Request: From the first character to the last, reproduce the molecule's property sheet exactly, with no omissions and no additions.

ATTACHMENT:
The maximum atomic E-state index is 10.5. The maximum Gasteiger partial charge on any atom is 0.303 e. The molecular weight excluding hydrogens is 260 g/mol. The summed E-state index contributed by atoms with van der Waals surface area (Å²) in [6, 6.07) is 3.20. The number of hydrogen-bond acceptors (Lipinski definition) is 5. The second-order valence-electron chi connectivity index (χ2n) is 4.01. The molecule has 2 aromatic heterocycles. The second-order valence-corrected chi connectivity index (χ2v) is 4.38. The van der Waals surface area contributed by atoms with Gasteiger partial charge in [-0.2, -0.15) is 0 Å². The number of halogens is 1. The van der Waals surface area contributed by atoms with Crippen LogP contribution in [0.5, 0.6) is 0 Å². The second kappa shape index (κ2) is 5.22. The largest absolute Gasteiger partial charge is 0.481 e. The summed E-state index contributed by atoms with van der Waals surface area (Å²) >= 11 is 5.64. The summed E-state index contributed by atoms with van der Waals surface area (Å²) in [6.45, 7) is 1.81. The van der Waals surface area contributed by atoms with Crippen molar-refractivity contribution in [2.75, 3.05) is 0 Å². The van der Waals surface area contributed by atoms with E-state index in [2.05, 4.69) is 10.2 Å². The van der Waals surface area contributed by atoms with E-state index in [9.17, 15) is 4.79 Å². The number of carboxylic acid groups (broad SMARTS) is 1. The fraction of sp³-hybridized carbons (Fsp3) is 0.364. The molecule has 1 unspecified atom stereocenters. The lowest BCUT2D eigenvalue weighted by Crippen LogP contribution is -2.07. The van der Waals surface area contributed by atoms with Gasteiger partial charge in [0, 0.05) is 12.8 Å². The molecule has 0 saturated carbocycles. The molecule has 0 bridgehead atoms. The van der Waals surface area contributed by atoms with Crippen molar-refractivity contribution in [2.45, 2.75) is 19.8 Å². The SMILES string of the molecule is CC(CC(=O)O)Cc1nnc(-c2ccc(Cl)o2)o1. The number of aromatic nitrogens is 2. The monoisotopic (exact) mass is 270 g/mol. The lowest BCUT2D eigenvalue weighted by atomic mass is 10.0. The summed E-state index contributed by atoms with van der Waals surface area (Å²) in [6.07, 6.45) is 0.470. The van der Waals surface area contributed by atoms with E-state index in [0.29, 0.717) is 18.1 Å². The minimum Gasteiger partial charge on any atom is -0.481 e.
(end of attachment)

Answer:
The maximum atomic E-state index is 10.5. The maximum Gasteiger partial charge on any atom is 0.303 e. The molecular weight excluding hydrogens is 260 g/mol. The summed E-state index contributed by atoms with van der Waals surface area (Å²) in [6, 6.07) is 3.20. The number of hydrogen-bond acceptors (Lipinski definition) is 5. The second-order valence-electron chi connectivity index (χ2n) is 4.01. The molecule has 2 aromatic heterocycles. The second-order valence-corrected chi connectivity index (χ2v) is 4.38. The van der Waals surface area contributed by atoms with Gasteiger partial charge in [-0.2, -0.15) is 0 Å². The number of halogens is 1. The van der Waals surface area contributed by atoms with Crippen LogP contribution in [0.5, 0.6) is 0 Å². The second kappa shape index (κ2) is 5.22. The largest absolute Gasteiger partial charge is 0.481 e. The summed E-state index contributed by atoms with van der Waals surface area (Å²) >= 11 is 5.64. The summed E-state index contributed by atoms with van der Waals surface area (Å²) in [6.45, 7) is 1.81. The van der Waals surface area contributed by atoms with Crippen molar-refractivity contribution in [2.75, 3.05) is 0 Å². The van der Waals surface area contributed by atoms with E-state index in [2.05, 4.69) is 10.2 Å². The van der Waals surface area contributed by atoms with E-state index in [9.17, 15) is 4.79 Å². The number of carboxylic acid groups (broad SMARTS) is 1. The fraction of sp³-hybridized carbons (Fsp3) is 0.364. The molecule has 1 unspecified atom stereocenters. The lowest BCUT2D eigenvalue weighted by Crippen LogP contribution is -2.07. The van der Waals surface area contributed by atoms with Gasteiger partial charge in [0, 0.05) is 12.8 Å². The molecule has 0 saturated carbocycles. The molecule has 0 bridgehead atoms. The van der Waals surface area contributed by atoms with Crippen molar-refractivity contribution in [2.45, 2.75) is 19.8 Å². The SMILES string of the molecule is CC(CC(=O)O)Cc1nnc(-c2ccc(Cl)o2)o1. The number of aromatic nitrogens is 2. The monoisotopic (exact) mass is 270 g/mol. The lowest BCUT2D eigenvalue weighted by atomic mass is 10.0. The summed E-state index contributed by atoms with van der Waals surface area (Å²) in [6.07, 6.45) is 0.470. The van der Waals surface area contributed by atoms with E-state index in [0.29, 0.717) is 18.1 Å². The minimum Gasteiger partial charge on any atom is -0.481 e.